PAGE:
I have been watching an ungodly amount of TV. Because I’m feeling so emotionally volatile, rewatching some episodes of Friends was making me incredibly sad, so I decided to start something else. I watched Tiger King. To be entirely honest, I was so hauntingly intrigued by it that I watched it in one sitting. It’s like a car accident—you just can’t look away.

I also watched season one and two of Big Little Lies which was amazing. I highly recommend if you like suspenseful shows—but you should be forewarned that there are some very graphic depictions of domestic abuse so if that is upsetting or triggering to you, maybe this isn’t a show for you.

I also watched all five seasons of Schitt’s Creek on Netflix and later realized that there is another season that’s airing right now. It took me a while to get into it, but after a few episodes, I started falling in love with the show, especially David Rose. He’s my favorite.

I’ve obviously continued to watch random episodes of Friends and The Office, primarily when I’m lying in bed and can’t fall asleep (which is every night, let’s be real).


I started to re-read Matt Bellasi’s book “Everything is Awful” because it felt very apropos. I love Matt’s voice and it genuinely makes me laugh out loud when I read it. Laughing at his failures and humiliating moments make mine seem less salient, LOL.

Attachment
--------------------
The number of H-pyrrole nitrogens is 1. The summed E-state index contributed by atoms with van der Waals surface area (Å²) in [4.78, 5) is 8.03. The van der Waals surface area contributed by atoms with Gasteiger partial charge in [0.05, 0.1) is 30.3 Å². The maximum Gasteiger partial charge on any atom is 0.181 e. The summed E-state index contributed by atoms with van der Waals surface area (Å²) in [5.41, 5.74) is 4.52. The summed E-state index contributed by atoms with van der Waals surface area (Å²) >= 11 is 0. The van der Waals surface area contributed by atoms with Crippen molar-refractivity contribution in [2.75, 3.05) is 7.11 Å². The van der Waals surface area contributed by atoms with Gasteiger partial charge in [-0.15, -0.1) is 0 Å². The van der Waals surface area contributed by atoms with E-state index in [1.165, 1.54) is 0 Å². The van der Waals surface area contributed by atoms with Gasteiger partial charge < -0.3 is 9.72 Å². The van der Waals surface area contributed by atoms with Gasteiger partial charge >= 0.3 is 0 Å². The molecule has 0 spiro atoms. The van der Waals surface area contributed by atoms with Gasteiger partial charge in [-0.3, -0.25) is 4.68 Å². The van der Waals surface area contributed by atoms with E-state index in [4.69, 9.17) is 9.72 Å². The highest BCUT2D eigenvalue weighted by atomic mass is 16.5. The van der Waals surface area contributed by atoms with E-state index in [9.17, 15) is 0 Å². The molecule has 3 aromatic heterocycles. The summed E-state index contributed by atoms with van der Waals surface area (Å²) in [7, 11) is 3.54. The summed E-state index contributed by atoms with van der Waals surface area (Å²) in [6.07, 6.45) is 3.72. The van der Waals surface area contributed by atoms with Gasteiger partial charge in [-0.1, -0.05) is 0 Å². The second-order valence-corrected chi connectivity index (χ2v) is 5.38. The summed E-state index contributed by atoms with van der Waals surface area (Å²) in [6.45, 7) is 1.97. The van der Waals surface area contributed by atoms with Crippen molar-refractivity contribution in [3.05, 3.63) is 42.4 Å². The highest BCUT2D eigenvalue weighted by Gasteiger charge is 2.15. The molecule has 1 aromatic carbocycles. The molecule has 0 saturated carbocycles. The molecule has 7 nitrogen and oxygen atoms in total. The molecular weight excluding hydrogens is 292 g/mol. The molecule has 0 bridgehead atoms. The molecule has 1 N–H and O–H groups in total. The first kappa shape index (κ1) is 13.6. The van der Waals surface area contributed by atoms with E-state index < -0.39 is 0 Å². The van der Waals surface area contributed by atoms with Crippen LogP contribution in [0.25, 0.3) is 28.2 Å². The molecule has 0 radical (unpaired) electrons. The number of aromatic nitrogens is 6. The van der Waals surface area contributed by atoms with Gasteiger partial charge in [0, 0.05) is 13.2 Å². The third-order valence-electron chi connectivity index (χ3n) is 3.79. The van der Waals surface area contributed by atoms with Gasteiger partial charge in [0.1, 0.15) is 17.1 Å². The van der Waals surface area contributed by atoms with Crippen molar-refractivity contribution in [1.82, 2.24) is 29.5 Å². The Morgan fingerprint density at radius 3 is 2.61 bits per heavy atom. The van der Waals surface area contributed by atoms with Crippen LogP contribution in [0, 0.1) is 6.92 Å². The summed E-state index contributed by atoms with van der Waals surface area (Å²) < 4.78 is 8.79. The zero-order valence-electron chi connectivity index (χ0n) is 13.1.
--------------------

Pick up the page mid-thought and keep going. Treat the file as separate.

I had been reading the book “The Top Five Regrets of the Dying” by Bronnie Ware, but I had to stop because it’s a little too heavy for the current moment.

I’ve made a very concerted effort to limit the amount of news that I consume. I’m trying to stay informed as best I can, without going overboard and freaking myself out. I’m staying home and doing my part to flatten the curve, everything else is out of my control.


I’ve been trying to channel my energy into creative pursuits by doing work for my freelance clients, brainstorming blog post ideas and practicing illustrations on my iPad. Some days I’ll have a random burst of energy and other days, I end up just staring at my computer. It is what it is!